Royal Mail shares fell by more than 7% after the recently privatised communications firm warned in its full-year financial results of intensifying competition.
Operating profit after the costs of a "transformation" programme, including the closure of some mail centres and modernising those left, rose by 6.7% in the year to 30 March, 2014, hitting £430m (€532m, $727m).
Higher profit was driven by rising revenues in Royal Mail's key parcels businesses in the UK and continental Europe. And the declining letters business slowed less than expected.
But Moya Greene, chief executive of Royal Mail, warned that the company is "facing a couple of headwinds".
"The competitive environment on the parcels side is more intense. We are taking steps to remain the leader in this growing market," she said.
"On the letters side, the headwind is direct delivery and we have strategies in place to counter its adverse financial impact."
Greene added that "without timely regulatory action, direct delivery could undermine the economics of the Universal Service", potentially hurting Royal Mail's profit margins.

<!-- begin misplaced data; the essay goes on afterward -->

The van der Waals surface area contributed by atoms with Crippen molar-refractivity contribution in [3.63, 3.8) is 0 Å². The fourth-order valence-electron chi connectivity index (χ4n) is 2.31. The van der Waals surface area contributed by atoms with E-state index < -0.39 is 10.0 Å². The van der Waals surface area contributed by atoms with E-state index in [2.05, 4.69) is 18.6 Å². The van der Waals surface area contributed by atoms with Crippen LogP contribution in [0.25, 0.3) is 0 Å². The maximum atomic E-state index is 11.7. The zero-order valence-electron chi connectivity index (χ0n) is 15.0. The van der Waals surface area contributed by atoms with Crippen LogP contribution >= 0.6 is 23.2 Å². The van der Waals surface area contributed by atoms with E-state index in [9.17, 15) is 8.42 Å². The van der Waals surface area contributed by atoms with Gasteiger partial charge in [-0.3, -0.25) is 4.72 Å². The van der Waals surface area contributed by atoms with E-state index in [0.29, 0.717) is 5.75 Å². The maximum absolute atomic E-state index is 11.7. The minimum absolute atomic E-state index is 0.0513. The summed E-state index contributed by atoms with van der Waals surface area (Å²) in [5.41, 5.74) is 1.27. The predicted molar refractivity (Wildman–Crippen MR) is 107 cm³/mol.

This refers to a dispute between Royal Mail and its rival TNT Post UK. Ofcom has opened an investigation into planned price rises by Royal Mail on so-called "Access" contracts.
Under Access contracts, Royal Mail delivers mail sorted by others, such as TNT, on the last leg of its journey.
In January, Royal Mail said it would offer a discount on Access contracts of 0.25p per item for customers who provide monthly forecasts of mail volumes that allow the firm to better prepare itself for deliveries.
However, the newly privatised firm also hiked Access contract prices by as much as RPI inflation plus 1% to protect revenues as the UK postal market declines in size.
TNT lodged a complaint with Ofcom about the rises and the watchdog opened an investigation. As a result of the probe, Royal Mail suspended its planned price rises.
Royal Mail has said competition from TNT is threatening its ability to meet the Universal Service Obligation, which requires it to run a high-cost infrastructure so it can deliver mail six days a week to all parts of the country.
This is because TNT has begun to deliver and sort its own mail in Manchester and some parts of London, rather than use Royal Mail's Access service.
While Royal Mail is obliged to target loss-making areas for delivery, such as remote parts of countryside, the firm says TNT is able to "cherry pick" profitable areas, putting it at a competitive disadvantage.
Royal Mail was privatised in October 2013 in a controversial flotation onto the London Stock Exchange. The government has been accused of undervaluing the firm by as much as £750m.